The extra period began well. Without O’Neal, Campbell won the tip and got it into the hands of Bryant, who — following a brief, indecisive pause — flipped it to Van Exel. The point guard pump-faked, moved in past Stockton, failed to look toward an open Jones, started to shoot — then heard a wide-open Bryant calling for the ball behind the three-point line. Van Exel passed to Bryant, who bent his knees, lowered his shoulders, and — with no Utah player within five feet — let loose a shot that rose . . . rose . . . rose . . .
And touched nothing but air.
“My bad . . . my bad,” Bryant mouthed aloud as the sellout crowd delighted in the chant of “Aiirr balllll . . . Aiirr balllll .”
Harris, pacing the sideline, clapping reflexively, looked exasperated. As did the other Lakers. Once again, Jones believed he would be getting the ball. “I mean, it was supposed to be mine,” he recalled. “I would have loved for it to be mine to make or miss. But . . . Kobe.” This made no sense. Even the last man in the rotation, rookie center Travis Knight, had played in some big games during his four years at the University of Connecticut. Why, with the heat turned up to 500 degrees, was Kobe Bryant launching shots?
“What the fuck are you shooting for?” asked Laker reserve forward Corie Blount. “That’s what it was for me. It had to be Eddie or Nick — not Kobe. Nobody expected Kobe to take that shot, because in the flow of the game you swing the ball, swing it some more. You expect it back. Then it’s up in the air, and then it’s ‘Holy shit — he just shot an air ball.’ We knew we couldn’t control his need to force his will on the game, but . . . man. What the fuck?”
“Kobe had a lot of talent,” said Knight. “But he was not a very good jump shooter at that point. He definitely wasn’t the guy on our roster to take those shots.”
Over the next 3:09, the Jazz opened up a 96–93 lead, and the clock read :45 when Van Exel passed yet again to Bryant, two feet behind the three-point line. “We were on the bench saying, ‘Give it to Kobe again,’” recalled Howard. “‘Please give it to Kobe again.’” Had he looked right, even for a second, Bryant would have observed a wide-open Van Exel. In-stead, he jumped into the air, extended his right arm, and let loose a shot that rose . . . rose . . . rose . . .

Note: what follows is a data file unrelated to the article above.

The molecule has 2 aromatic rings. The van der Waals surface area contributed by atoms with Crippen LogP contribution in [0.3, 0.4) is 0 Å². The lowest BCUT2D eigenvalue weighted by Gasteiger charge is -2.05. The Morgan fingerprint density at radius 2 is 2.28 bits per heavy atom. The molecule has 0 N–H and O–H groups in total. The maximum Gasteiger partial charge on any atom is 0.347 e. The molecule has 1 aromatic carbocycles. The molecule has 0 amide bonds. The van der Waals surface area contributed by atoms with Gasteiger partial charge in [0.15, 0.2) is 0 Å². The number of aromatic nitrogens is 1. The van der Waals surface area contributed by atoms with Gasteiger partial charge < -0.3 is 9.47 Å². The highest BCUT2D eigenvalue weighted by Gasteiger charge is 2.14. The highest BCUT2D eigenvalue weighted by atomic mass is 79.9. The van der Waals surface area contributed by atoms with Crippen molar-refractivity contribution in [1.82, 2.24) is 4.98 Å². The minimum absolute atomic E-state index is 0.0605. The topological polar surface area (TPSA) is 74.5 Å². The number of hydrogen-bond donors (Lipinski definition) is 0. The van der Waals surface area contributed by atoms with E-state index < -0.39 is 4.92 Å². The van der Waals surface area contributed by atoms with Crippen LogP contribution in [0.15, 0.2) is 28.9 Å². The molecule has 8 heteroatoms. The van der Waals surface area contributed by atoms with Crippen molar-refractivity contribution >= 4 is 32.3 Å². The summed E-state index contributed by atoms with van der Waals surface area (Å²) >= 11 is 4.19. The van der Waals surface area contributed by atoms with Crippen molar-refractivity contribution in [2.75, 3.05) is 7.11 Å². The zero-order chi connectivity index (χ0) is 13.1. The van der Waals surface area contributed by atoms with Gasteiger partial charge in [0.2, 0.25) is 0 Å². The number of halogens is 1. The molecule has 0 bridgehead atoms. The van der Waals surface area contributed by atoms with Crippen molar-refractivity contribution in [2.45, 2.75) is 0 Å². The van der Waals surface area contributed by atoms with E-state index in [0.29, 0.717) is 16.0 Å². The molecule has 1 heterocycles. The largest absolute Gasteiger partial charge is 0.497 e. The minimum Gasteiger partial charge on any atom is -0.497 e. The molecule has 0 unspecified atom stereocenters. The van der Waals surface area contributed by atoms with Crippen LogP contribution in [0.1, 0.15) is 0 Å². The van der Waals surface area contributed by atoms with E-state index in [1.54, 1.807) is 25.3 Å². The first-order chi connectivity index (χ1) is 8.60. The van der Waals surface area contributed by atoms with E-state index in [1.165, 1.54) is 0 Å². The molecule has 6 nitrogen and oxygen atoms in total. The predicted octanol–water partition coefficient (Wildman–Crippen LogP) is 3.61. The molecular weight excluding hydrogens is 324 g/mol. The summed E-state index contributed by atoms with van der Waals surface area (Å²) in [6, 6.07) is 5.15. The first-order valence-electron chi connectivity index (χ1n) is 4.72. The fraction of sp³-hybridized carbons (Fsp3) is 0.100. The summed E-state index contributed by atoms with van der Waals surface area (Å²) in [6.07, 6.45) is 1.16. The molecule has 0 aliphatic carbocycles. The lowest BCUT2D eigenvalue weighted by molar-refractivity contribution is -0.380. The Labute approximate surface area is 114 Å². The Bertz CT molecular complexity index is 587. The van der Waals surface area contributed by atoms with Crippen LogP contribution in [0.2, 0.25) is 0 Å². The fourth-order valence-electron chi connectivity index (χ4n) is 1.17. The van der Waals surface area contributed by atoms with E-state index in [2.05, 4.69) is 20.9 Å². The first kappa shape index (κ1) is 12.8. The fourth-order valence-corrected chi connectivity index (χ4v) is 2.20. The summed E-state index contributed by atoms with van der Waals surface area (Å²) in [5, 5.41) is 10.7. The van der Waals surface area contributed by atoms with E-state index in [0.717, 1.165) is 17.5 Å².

And touched nothing but air.
Sean Rooks, the backup center, standing beneath the basket, turned to flash Bryant a death glare. Bryant, walking back on defense, licked his lips and gazed straight ahead. “Once you shoot one air ball, you crawl into a hole,” said Howard. “He kept shooting.”
Surely this time Bryant was done.
Surely this time Bryant had learned his lesson.
The Lakers got the ball back for one final chance. Down 96–93. Fifteen seconds remained. Van Exel dribbled up the court, where he was met by Stockton and Russell. He dribbled to his left before bounce-passing to Bryant. (Asked why he continued to pass to Bryant, Van Exel said, “He was my teammate and he was out there and he was open. What other choice is there?”) Jones stood alone in the corner, waiting for the pass that failed to come. With seven seconds left and Hornacek closing in, Bryant let loose a shot that rose . . . rose . . . rose . . .
And touched nothing but air.
On the Utah bench, Howard flashed a look of stunned disbelief as Foster and Chris Morris high-fived. The Jazz were moving on, the Lakers were going home.
And Kobe Bryant was . . . what?
As the Los Angeles players walked off the court, Bryant felt a large arm drape his shoulders. It was O’Neal, who later called BS on Jones’s claims of wanting the last shot. (“He’d freeze up in a tight situation, then act like it was no big deal,” he once wrote.) Having been the centerpiece of an Orlando team that was swept by Houston in the 1995 NBA Finals, O’Neal understood public sports humiliation. “Look at all these people laughing at you,” he told Bryant. “One day we’re going to get them back. Don’t worry. Someday everybody’s going to be screaming your name. Take this and learn from it.” The words, meant to comfort, were the soothing whispers of a franchise centerpiece trying to act the part of a leader. To the youngster, however, they mattered little. Bryant didn’t require coddling.
That night the Lakers returned home to Los Angeles for a long off-season of repair and introspection.
The next morning, Kobe Bryant was in the gym.
Taking 14-foot jump shots.